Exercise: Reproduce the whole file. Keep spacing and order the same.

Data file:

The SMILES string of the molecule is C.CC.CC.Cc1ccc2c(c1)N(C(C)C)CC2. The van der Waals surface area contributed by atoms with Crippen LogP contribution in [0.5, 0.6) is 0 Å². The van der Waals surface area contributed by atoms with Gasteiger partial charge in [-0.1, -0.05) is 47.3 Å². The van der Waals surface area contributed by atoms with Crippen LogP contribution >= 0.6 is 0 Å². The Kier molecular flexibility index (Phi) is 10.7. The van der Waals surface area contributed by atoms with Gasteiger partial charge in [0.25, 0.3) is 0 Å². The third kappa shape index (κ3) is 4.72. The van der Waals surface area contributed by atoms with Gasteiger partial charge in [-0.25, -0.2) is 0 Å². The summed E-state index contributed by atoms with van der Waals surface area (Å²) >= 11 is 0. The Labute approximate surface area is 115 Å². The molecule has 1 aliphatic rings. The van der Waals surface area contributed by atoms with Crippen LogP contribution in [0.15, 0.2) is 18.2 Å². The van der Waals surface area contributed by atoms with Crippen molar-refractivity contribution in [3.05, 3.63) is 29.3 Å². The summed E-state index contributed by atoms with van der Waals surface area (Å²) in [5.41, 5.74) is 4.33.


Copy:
The SMILES string of the molecule is C.CC.CC.Cc1ccc2c(c1)N(C(C)C)CC2. The van der Waals surface area contributed by atoms with Crippen LogP contribution in [0.5, 0.6) is 0 Å². The van der Waals surface area contributed by atoms with Gasteiger partial charge in [-0.1, -0.05) is 47.3 Å². The van der Waals surface area contributed by atoms with Crippen LogP contribution >= 0.6 is 0 Å². The Kier molecular flexibility index (Phi) is 10.7. The van der Waals surface area contributed by atoms with Gasteiger partial charge in [0.25, 0.3) is 0 Å². The third kappa shape index (κ3) is 4.72. The van der Waals surface area contributed by atoms with Gasteiger partial charge in [-0.25, -0.2) is 0 Å². The summed E-state index contributed by atoms with van der Waals surface area (Å²) >= 11 is 0. The Labute approximate surface area is 115 Å². The molecule has 1 aliphatic rings. The van der Waals surface area contributed by atoms with Crippen LogP contribution in [0.15, 0.2) is 18.2 Å². The van der Waals surface area contributed by atoms with Crippen molar-refractivity contribution in [3.05, 3.63) is 29.3 Å². The summed E-state index contributed by atoms with van der Waals surface area (Å²) in [5.41, 5.74) is 4.33.